Concurrently, the island of Zanzibar which has been seeking legislative and regulatory autonomy from the federal government in Dodoma, intends to hold a deep-water offshore licensing round in 2021. The standoff between Zanzibar and mainland Tanzania is by no means new – Shell has in fact clinched 4 offshore blocks in 2002 off Zanzibar’s coast and has been waiting all these years for the two parties to decide how the revenues should be distributed between the two. With Zanzibar retaining its own parliament and president ever since it joined mainland Tanganyika in 1964, the energy-related feud is closely intertwined with Tanzania’s political travails. In September 2019 Zanzibar has issued a tender for a 2D seismic survey in its deep-water offshore in water depths of 500-3500 metres.
The crux of the matter is that despite recent legislative advances in safeguarding Zanzibar’s sovereignty over the resources in its offshore zone – among others the 2016 Zanzibar Oil and Gas Act – the federal constitution supersedes all regional laws. As things stand now, the Constitution of Tanzania stipulates that all oil and gas-related issues are a union matter, which might be read in a way that should any Zanzibari drilling result in a substantial discovery, the federal government might revisit its light-handed upstream policy.
Tanzania has also been very slow to advance the Tanzania LNG project. Having first discovered natural gas in the country’s offshore in 2010, constructing an LNG terminal in Lindi to supply the Asian market has been on the agenda for 6-7 years already and even under the most optimistic scenarios it is only in 2028 that it would be commissioned. That is a very sluggish pace for a project that has ExxonMobil, Royal Dutch Shell and Equinor onboard and that would add some 2% per year annual growth to Tanzania’s GDP. Part of the problem is a persisting sense of discontentment that the Tanzanian President has reportedly made clear to the project’s consortium, namely that they are seeking profits to the detriment of the government and asked for a reassessment of the project’s objectives.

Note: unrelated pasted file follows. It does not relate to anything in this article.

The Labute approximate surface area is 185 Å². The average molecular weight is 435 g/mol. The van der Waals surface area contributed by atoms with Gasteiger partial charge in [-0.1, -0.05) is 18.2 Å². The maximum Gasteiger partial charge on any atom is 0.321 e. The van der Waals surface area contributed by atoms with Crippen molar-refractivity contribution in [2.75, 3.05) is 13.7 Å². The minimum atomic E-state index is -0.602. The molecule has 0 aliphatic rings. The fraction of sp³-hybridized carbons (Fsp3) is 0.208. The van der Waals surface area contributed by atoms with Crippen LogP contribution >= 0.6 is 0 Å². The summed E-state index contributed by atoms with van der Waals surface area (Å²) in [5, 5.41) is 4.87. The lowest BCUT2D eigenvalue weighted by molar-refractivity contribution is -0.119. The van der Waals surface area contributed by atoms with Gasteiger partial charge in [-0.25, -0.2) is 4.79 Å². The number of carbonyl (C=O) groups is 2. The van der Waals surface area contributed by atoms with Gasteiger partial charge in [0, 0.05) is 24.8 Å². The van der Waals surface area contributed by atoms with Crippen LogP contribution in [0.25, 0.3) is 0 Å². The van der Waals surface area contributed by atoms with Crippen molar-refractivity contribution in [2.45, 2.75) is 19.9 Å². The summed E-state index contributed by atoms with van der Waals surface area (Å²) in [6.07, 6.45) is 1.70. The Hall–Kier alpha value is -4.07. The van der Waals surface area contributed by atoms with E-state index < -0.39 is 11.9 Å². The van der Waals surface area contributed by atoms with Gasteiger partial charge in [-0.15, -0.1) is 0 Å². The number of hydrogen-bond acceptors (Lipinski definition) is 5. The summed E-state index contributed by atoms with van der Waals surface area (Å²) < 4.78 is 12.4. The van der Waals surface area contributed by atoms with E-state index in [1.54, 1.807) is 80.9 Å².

Although discussion on the topic is generally scant, the fact that the government has been pushing for separate talks with each investor (instead of the previously held joint round talks) to conclude the host government agreement already insinuates a lack of progress on the topic. Were governmental interference or unrealistic demands to derail Tanzania LNG, both Tanzania’s and Zanzibar’s offshore licensing round would take a biting blow. There are always different ways of looking at things, of course, the adverse consequences of the oil price drop have some positive ramifications, too, for Tanzania – this African country of some 60 million has no refinery and currently imports unprecedently cheap products from the Middle East. But the larger picture needs a positive institutional boost so as to bring Tanzania back to the forefront of East Africa’s E&P developments.
By Viktor Katona for Oilprice.com